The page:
FX Daily: Dollar rally pauses for breath
USD: Some consolidation is in order
The dollar is now about 2% off its highs seen late last week. Driving that move has probably been some position liquidation and a preference for currencies like the Japanese yen (JPY) and the Swiss franc (CHF) during turbulent times in global equity markets. In fact, yesterday’s FX activity looked like the big sell-off in EUR/CHF on Swiss National Bank (SNB) comments which triggered downside stops in USD/CHF and prompted a slightly broader dollar adjustment.
Also helping this period of consolidation has been this week’s stability in the Chinese renminbi (CNY). The overnight 15bp cut in the 5-year Loan Prime Rate – aimed at supporting the property sector – has instilled a little more confidence in Chinese assets markets. However, we cannot see USD/CNY heading straight back to 6.50. Instead, a 6.65-6.80 trading range may be developing after the recent CNY devaluation.
However, the emerging market environment still looks challenged given that the stronger dollar is effectively exporting tighter Fed policy around the world. Yesterday we saw rate hikes in Egypt, South Africa, and the Philippines. After devaluing the Egyptian pound by 15% in March, authorities there are very much struggling with the external environment. This has seen Egypt’s 5-year Sovereign Credit Default swap rise to news highs of 940bp and is a reminder of the challenge North Africa faces from surging food prices.
For today, the data calendar is relatively quiet and there may be some interest in what G7 finance ministers and central bank governors have to say after their meeting in Bonn. Reports suggest Japan would like some tweaks to the final G7 communique, but we very much doubt there will be any change in the core FX language that FX rates be market-determined and that excessive volatility and disorderly moves be avoided.
DXY could correct a little lower to 102.30, but we see this as bull market consolidation, rather than top-building activity. Not until the Fed pours cold water on tightening expectations should the dollar build a top. And yesterday Fed hawk, Esther George, said that even this ‘rough week’ in equity markets would not blow the Fed off course.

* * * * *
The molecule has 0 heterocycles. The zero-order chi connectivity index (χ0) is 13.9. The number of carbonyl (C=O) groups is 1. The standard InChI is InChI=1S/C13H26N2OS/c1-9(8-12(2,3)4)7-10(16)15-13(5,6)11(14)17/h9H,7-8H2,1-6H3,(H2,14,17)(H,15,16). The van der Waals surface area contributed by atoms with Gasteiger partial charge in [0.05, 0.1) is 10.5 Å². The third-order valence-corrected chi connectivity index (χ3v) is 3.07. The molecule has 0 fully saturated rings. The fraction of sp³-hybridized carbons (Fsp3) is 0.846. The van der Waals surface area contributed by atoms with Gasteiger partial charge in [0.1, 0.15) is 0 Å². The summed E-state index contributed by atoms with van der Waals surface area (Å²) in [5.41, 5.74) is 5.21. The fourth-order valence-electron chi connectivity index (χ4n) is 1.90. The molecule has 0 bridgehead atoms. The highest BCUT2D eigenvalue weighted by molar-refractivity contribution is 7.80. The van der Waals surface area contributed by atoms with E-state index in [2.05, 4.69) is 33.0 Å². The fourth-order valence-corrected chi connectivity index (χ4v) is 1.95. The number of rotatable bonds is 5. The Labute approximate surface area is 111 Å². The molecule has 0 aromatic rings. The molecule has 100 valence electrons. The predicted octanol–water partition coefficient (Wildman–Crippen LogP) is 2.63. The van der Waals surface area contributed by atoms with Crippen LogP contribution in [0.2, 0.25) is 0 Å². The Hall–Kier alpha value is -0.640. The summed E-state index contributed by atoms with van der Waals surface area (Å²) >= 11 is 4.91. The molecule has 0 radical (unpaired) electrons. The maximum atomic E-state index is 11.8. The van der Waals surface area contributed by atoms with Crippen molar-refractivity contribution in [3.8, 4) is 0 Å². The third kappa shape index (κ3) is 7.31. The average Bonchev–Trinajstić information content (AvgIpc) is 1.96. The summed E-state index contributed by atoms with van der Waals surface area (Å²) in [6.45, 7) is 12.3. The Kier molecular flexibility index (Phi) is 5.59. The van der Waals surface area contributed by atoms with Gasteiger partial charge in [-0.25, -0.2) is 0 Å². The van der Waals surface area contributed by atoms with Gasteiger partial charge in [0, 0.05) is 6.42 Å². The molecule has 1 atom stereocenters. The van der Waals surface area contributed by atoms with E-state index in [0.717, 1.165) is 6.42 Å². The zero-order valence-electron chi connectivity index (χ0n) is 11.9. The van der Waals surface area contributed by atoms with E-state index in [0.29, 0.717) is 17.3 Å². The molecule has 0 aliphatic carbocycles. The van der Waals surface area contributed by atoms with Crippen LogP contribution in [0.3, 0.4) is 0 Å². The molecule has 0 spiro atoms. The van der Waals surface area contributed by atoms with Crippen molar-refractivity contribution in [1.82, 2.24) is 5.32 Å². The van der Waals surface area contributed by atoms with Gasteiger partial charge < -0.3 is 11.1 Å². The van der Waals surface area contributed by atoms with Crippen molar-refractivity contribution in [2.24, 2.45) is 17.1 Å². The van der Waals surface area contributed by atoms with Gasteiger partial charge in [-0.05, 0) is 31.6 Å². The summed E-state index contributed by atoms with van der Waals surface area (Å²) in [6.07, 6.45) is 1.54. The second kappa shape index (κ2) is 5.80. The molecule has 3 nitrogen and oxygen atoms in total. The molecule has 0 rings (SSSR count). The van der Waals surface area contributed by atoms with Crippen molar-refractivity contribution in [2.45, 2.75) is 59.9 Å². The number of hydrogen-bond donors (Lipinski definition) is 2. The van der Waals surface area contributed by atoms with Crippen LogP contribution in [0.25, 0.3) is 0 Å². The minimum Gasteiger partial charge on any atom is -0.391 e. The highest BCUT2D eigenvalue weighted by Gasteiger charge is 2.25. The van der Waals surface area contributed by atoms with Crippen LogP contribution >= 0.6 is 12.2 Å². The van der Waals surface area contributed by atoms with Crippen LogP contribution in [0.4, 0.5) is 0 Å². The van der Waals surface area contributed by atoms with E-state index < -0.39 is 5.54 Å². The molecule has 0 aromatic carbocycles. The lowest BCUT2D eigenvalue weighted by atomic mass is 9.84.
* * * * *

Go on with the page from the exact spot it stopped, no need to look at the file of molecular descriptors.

EUR: ECB hawks in control
Minutes of the April ECB meeting released yesterday show that the hawks are calling the shots. The market now prices a 31/32bp ECB rate hike at the 21 July ECB meeting – pricing which has plenty of scope to bounce between +25bp and +50bp over the next two months. This could drag EUR/USD back to the 1.0650/70 area over the coming days – helped by brief periods of calm in the external environment – but as above we would see this as a bear market bounce. Our core EUR/USD view for 2H22 is one of heightened volatility and probably EUR/USD getting close to parity in 3Q22 when expectations of the Fed tightening cycle could be at their zenith.
GBP: April retail sales provide a reprieve
UK retail sales have come in a little better than expected and break/suspend the narrative that the cost of living squeeze is large enough to derail the Bank of England tightening cycle. We would not get carried away with the sterling recovery, however. Sterling is showing a high correlation with risk assets – trading as a growth currency – and the outlook for risk assets will remain challenging for the next three to six months probably. Here’s what our credit strategy team thinks of the European outlook.
Cable may struggle to breach the 1.2500/2550 area and 1.20 levels are very possible over the coming months. New-found hawkishness at the ECB means that EUR/GBP may struggle to sustain a move below 0.8450 before returning to 0.8600.
CHF: SNB policy makes the case for EUR/CHF sub 1.00 next year
As we discuss in an article released yesterday, it looks like the SNB is targeting a stable real exchange rate to fight inflation. Given that Switzerland’s inflation is roughly 4% lower than key trading partners, a stable real exchange rate means that the nominal exchange rate needs to be 4% stronger. This will be an added factor supporting the CHF over the coming months and may start to generate interest in trades positioning for a lower GBP/CHF. 1.2080 is a big support level but 1.1860 looks like the near-term target.